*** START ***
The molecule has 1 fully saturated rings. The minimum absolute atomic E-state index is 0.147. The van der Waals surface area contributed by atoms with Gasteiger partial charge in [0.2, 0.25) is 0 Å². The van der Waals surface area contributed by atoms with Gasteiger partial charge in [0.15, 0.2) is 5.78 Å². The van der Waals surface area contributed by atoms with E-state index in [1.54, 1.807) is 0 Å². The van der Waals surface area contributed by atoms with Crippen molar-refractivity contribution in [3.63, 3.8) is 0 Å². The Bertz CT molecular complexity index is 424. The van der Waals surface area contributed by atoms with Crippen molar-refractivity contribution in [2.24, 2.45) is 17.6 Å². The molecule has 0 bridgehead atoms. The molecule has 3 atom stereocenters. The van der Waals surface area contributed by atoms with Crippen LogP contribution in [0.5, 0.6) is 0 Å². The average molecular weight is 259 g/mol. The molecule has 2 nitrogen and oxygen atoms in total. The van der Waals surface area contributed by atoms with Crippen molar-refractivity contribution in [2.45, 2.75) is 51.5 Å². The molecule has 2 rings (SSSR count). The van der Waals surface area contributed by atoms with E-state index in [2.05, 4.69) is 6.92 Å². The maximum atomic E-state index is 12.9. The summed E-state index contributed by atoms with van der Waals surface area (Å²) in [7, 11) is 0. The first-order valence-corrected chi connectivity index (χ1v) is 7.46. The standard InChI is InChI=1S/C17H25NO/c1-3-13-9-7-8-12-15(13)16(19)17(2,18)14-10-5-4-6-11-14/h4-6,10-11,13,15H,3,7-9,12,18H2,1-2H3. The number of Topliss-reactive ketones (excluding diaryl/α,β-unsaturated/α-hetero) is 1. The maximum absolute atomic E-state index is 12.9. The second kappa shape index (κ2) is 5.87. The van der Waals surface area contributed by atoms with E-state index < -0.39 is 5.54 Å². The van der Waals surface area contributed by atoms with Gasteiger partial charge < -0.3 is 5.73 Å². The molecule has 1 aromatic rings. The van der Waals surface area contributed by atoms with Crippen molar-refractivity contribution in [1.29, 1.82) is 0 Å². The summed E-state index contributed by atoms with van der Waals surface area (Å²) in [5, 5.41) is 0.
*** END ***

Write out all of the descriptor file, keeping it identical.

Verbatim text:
The molecule has 1 fully saturated rings. The minimum absolute atomic E-state index is 0.147. The van der Waals surface area contributed by atoms with Gasteiger partial charge in [0.2, 0.25) is 0 Å². The van der Waals surface area contributed by atoms with Gasteiger partial charge in [0.15, 0.2) is 5.78 Å². The van der Waals surface area contributed by atoms with E-state index in [1.54, 1.807) is 0 Å². The van der Waals surface area contributed by atoms with Crippen molar-refractivity contribution in [3.63, 3.8) is 0 Å². The Bertz CT molecular complexity index is 424. The van der Waals surface area contributed by atoms with Crippen molar-refractivity contribution in [2.24, 2.45) is 17.6 Å². The molecule has 0 bridgehead atoms. The molecule has 3 atom stereocenters. The van der Waals surface area contributed by atoms with Crippen LogP contribution in [0.5, 0.6) is 0 Å². The average molecular weight is 259 g/mol. The molecule has 2 nitrogen and oxygen atoms in total. The van der Waals surface area contributed by atoms with Crippen molar-refractivity contribution in [2.45, 2.75) is 51.5 Å². The molecule has 2 rings (SSSR count). The van der Waals surface area contributed by atoms with E-state index in [2.05, 4.69) is 6.92 Å². The maximum atomic E-state index is 12.9. The summed E-state index contributed by atoms with van der Waals surface area (Å²) in [7, 11) is 0. The first-order valence-corrected chi connectivity index (χ1v) is 7.46. The standard InChI is InChI=1S/C17H25NO/c1-3-13-9-7-8-12-15(13)16(19)17(2,18)14-10-5-4-6-11-14/h4-6,10-11,13,15H,3,7-9,12,18H2,1-2H3. The number of Topliss-reactive ketones (excluding diaryl/α,β-unsaturated/α-hetero) is 1. The maximum absolute atomic E-state index is 12.9. The second kappa shape index (κ2) is 5.87. The van der Waals surface area contributed by atoms with E-state index < -0.39 is 5.54 Å². The van der Waals surface area contributed by atoms with Gasteiger partial charge < -0.3 is 5.73 Å². The molecule has 1 aromatic rings. The van der Waals surface area contributed by atoms with Crippen molar-refractivity contribution in [1.29, 1.82) is 0 Å². The summed E-state index contributed by atoms with van der Waals surface area (Å²) in [5, 5.41) is 0.